Russia’s state nuclear corporation, Rosatom, has put out a statement on the Boston Globe story on Russia calling a halt to nearly all U.S.-Russian nuclear security cooperation. (See Russian stories based on the statement here and here.) The statement, in essence, tries to avoid responsibility by saying that cooperation is continuing (citing work on returning highly enriched uranium from other countries to Russia), and to blame the United States for any interruption (citing the U.S. cutoff of nuclear energy and nuclear science cooperation as part of the sanctions over Ukraine). Read more about Russia puts positive spin on nuclear security cooperation – which is good
As the Boston Globe reported Monday, Russia has put a stop, for now, to most U.S.-Russian nuclear security cooperation. Russian, U.S., and world security will be in more danger as a result. But some small pieces of cooperation continue – and with creativity and effort, it may be possible to rebuild a robust nuclear security dialogue of equals, rather than a donor-recipient relationship. Read more about Rebuilding U.S.-Russian Nuclear Security Cooperation
More than two decades of U.S.-Russian cooperation to keep potential nuclear bomb material out of terrorist hands largely came to an end last month, as The Boston Globe reported Monday. Although the dangers have not gone away, Russia is no longer interested in working on most nuclear security projects with the United States— yet another victim of increasing tension between the two countries. The Belfer Center has been centrally involved in these efforts since their inception. Belfer Center experts Graham Allison, Matthew Bunn, and William Tobey offer their thoughts. Read more about Belfer Experts: The End of U.S.–Russian Nuclear Security Cooperation?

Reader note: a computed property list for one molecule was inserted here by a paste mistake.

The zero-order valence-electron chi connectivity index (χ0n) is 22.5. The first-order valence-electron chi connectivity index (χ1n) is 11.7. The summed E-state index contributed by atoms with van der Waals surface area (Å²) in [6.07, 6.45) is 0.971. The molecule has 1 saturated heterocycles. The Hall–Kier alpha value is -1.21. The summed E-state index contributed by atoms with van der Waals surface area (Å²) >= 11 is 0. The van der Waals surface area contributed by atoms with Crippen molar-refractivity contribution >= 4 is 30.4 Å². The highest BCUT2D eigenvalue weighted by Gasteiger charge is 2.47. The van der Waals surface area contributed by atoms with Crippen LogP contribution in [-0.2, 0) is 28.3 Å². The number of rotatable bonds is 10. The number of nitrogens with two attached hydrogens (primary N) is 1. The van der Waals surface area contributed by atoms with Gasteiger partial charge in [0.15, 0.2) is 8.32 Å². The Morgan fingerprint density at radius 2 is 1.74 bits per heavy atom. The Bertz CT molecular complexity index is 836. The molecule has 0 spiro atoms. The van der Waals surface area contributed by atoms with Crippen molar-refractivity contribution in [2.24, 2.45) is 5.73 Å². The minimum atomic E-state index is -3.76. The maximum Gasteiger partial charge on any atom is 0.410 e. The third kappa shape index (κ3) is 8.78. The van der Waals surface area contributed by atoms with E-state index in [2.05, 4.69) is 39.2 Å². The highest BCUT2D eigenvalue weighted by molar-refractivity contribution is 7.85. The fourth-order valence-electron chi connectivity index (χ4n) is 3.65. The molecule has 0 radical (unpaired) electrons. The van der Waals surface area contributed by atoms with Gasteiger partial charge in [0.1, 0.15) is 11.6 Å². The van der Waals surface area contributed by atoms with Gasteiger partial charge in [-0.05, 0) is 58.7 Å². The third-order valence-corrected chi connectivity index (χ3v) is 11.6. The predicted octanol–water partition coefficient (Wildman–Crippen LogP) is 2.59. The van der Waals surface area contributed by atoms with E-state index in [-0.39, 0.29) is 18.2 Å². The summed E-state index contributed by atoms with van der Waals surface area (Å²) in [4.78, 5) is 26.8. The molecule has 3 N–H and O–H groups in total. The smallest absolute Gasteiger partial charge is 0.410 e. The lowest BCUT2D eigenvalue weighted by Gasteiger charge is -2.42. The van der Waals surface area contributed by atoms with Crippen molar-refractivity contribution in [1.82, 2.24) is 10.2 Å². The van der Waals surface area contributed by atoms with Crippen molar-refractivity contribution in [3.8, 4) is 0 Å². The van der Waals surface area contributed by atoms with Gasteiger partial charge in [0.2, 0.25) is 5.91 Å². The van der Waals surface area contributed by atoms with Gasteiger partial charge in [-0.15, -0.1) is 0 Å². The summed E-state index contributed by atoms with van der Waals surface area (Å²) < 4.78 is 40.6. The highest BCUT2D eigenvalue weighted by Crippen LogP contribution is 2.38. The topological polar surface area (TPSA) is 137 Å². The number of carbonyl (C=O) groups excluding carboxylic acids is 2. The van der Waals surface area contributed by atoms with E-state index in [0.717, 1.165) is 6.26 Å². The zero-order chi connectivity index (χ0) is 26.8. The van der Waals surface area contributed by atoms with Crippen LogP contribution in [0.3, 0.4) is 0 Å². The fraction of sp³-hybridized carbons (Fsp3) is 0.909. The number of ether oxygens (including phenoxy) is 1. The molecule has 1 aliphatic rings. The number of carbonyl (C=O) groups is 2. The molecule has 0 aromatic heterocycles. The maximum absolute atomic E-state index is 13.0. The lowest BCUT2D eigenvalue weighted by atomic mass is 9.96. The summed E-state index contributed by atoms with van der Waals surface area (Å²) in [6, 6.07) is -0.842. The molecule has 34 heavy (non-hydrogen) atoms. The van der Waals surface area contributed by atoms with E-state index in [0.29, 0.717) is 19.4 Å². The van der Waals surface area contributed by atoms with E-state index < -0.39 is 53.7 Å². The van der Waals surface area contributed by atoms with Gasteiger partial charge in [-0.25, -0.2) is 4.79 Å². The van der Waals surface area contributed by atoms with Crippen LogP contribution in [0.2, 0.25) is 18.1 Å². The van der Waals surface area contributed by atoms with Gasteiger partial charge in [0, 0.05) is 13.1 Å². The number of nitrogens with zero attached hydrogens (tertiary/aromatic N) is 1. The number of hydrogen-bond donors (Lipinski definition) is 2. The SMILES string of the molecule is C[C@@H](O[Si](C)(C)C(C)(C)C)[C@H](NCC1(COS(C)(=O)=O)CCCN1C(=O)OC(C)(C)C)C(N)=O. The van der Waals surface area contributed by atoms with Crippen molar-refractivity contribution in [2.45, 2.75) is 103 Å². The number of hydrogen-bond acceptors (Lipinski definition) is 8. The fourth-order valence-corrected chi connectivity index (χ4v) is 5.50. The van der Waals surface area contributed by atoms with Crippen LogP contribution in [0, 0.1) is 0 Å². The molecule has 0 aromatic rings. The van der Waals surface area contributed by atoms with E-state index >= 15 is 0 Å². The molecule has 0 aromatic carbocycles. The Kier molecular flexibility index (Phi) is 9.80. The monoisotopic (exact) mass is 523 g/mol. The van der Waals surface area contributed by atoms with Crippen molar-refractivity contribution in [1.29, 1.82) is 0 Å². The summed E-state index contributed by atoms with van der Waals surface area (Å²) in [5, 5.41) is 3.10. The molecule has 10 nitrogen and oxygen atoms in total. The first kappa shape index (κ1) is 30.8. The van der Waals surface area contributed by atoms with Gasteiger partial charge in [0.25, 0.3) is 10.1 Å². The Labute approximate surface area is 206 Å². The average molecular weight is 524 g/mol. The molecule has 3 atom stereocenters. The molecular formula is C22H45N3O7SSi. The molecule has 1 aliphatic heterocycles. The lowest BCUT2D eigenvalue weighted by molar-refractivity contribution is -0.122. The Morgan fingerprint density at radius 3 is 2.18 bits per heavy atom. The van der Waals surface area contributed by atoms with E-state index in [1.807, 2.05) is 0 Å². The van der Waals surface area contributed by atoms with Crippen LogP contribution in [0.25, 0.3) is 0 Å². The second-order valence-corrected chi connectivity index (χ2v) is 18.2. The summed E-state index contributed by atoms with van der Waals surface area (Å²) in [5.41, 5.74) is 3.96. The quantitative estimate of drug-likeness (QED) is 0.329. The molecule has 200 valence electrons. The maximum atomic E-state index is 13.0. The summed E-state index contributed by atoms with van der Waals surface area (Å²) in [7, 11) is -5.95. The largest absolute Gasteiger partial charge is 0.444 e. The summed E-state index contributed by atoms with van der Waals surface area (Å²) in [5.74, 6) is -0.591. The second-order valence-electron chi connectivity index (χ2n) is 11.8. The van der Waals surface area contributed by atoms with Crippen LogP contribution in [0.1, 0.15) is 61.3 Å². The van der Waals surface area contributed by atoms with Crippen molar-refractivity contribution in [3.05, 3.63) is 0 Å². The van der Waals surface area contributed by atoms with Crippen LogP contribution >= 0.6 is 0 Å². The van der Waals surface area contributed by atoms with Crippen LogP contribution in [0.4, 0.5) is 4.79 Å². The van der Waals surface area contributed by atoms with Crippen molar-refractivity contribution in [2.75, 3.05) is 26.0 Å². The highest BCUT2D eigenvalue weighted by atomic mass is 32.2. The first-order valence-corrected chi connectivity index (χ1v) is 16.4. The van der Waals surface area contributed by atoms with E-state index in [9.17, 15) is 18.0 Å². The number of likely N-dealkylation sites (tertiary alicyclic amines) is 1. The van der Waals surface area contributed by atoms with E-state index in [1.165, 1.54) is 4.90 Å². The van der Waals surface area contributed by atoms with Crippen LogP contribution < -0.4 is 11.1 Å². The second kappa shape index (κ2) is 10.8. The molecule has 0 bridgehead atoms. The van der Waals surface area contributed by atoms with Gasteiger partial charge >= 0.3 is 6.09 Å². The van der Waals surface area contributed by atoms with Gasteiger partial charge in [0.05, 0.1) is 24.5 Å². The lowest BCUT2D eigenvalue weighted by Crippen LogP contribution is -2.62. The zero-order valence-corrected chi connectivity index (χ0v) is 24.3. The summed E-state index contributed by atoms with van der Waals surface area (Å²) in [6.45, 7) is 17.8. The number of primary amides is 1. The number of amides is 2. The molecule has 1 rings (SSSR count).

Advocates of preventing nuclear terrorism received an early holiday present. Earlier in the year, two of the four Congressional committees most directly responsible for nuclear security policy had included language in bills that would have damaged the United States' ability to engage in nuclear security cooperation with Russia. But Congress has taken responsible action in supporting continued work with Russia in this area in the combined House-Senate version of the FY2015 National Defense Authorization Act. (Here is the bill and explanatory language.) Read more about Congress Reaffirms Support for Preventing Theft of Russian Nuclear Material